Cedar Key Survives Idalia, but Climate Change is Testing its Resiliency

Photo for The Washington Post by Thomas Simonetti
Cleanup efforts commence across Cedar Key, Fla., on Thursday, one day after Hurricane Idalia roared past.

CEDAR KEY, Fla. – Less than 24 hours after ferocious winds passed over this tiny town as Hurricane Idalia headed for landfall some 60 miles north, the power was back for most of the island on Thursday. The water came on before noon.

Volunteers moved boxes of records out of the flooded City Hall, scraped mud off the sidewalks, and helped business owners mop out their shops and bring plates, pots and pans outside to dry in the sun.

“It’s just friends and neighbors,” said Jolie Davis, who gave cleaning supplies and coffee to the people working with her boyfriend to get his coffee shop, the Daily Grind, open again for customers. “That’s what this town is all about, neighbors helping neighbors and just being resilient.”

But even with cleanup and restoration well underway, many people on Cedar Key acknowledge that resilience may not be enough in the future. Recent studies have shown an unusually rapid degree of sea level rise across the Gulf Coast since 2010, including on Cedar Key. Warming temperatures are making tropical storms stronger and more frequent. Storm surges are becoming higher.

Davis is a seventh-generation Cedar Key denizen. Her 112-year-old house around the corner came through the hurricane fine, as it has dozens of times. She expects it to survive many more and for the town to rebuild as it always has since it was founded in 1842.

She has just one worry.

“It’s the water,” she said Thursday afternoon, surveying the hurricane-strewn debris littering Second Street. “The water is the issue.”

Cedar Key was hit with a record 10.5-foot storm surge, according to the National Oceanic and Atmospheric Administration. At least a third of all buildings are believed to have sustained damage. Most houses are built on higher ground, but the waterfront business area was decimated by that surge of water. Idalia’s winds, which gusted to 64 mph, destroyed some outbuildings and awnings and knocked down tree limbs farther inland.

The people here are compelled by their isolation to be self-reliant – the island is 27 miles to the nearest major grocery store on the mainland, and there’s only a single two-lane road – with no stoplight – out of town. Some of the 800 year-round residents, many of whom come from families that have lived here since the 1850s, reject the science of climate change. But they don’t deny that the water surrounding the town is rising.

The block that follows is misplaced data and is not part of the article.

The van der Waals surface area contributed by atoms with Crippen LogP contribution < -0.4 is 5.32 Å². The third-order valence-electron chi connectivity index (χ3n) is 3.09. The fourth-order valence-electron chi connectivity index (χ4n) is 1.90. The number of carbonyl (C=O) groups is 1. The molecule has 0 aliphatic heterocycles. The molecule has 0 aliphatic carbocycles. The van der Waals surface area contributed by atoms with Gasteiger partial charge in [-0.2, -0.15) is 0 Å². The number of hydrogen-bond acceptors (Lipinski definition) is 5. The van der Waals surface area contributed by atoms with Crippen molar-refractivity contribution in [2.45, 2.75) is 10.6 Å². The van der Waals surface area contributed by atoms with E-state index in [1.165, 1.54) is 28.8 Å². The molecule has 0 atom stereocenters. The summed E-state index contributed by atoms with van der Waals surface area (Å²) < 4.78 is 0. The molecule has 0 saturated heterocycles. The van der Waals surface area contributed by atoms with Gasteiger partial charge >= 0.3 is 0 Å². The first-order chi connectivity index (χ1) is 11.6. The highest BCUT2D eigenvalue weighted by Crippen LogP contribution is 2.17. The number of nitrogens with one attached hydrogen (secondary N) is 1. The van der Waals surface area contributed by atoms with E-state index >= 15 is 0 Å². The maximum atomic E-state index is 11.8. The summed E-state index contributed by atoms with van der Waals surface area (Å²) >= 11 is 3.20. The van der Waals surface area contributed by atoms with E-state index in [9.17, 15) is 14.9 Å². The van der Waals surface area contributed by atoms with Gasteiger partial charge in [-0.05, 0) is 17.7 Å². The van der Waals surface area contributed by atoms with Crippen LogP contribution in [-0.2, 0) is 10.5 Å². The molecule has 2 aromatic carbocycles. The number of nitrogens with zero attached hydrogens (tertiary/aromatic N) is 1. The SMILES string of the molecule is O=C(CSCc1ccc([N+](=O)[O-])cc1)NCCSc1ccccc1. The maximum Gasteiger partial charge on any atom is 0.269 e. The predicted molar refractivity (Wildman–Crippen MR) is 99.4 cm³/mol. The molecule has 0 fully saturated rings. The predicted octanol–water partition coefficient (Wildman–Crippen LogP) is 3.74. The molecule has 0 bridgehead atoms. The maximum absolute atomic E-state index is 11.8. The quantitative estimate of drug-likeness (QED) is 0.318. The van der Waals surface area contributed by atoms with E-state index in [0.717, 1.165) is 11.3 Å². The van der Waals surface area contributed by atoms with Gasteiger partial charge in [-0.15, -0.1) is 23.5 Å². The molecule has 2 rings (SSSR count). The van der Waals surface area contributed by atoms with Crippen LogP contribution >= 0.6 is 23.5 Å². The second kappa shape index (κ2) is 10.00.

“They can’t deny what they can see with their own eyes,” said Mike Allen, a University of Florida professor who oversees the Nature Coast Biological Station on Cedar Key and lives on the island. He has hosted several well-attended public information sessions at the town community center to talk about sea level rise and the changing climate. Even among people who reject the idea that human activity is to blame, he has seen a willingness to adapt.

“On the one hand, they’re seeing the environment change, but they say that’s just a natural process,” Allen said. “But at least they acknowledge that the climate is changing, and if we can agree on that, and we can see the sea level is rising and the impacts that brings to the community, then what’s your mitigation strategy? They’ll get on board with that.”

Cedar Key Vice Mayor Sue Colson is completely on board. She paused her work assisting in cleanup coordination at the community center to jump in a golf cart Thursday afternoon and give a quick tour of one of the resilience projects the town is working on with the university. On the bayou side of the town, water was still lapping up onto the sidewalks in some spots where chairs, bottles and other trash had been pushed onto the pavement by raging water. In other places, where sea grass had been planted, the water didn’t gain ground.

“It’s a buffer, a natural, living shoreline buffer. And you can see it held,” Colson said, pointing to the bright green marsh that was slowly emerging. “You can see the difference where it is, where it held.”

She drove the cart a few yards farther.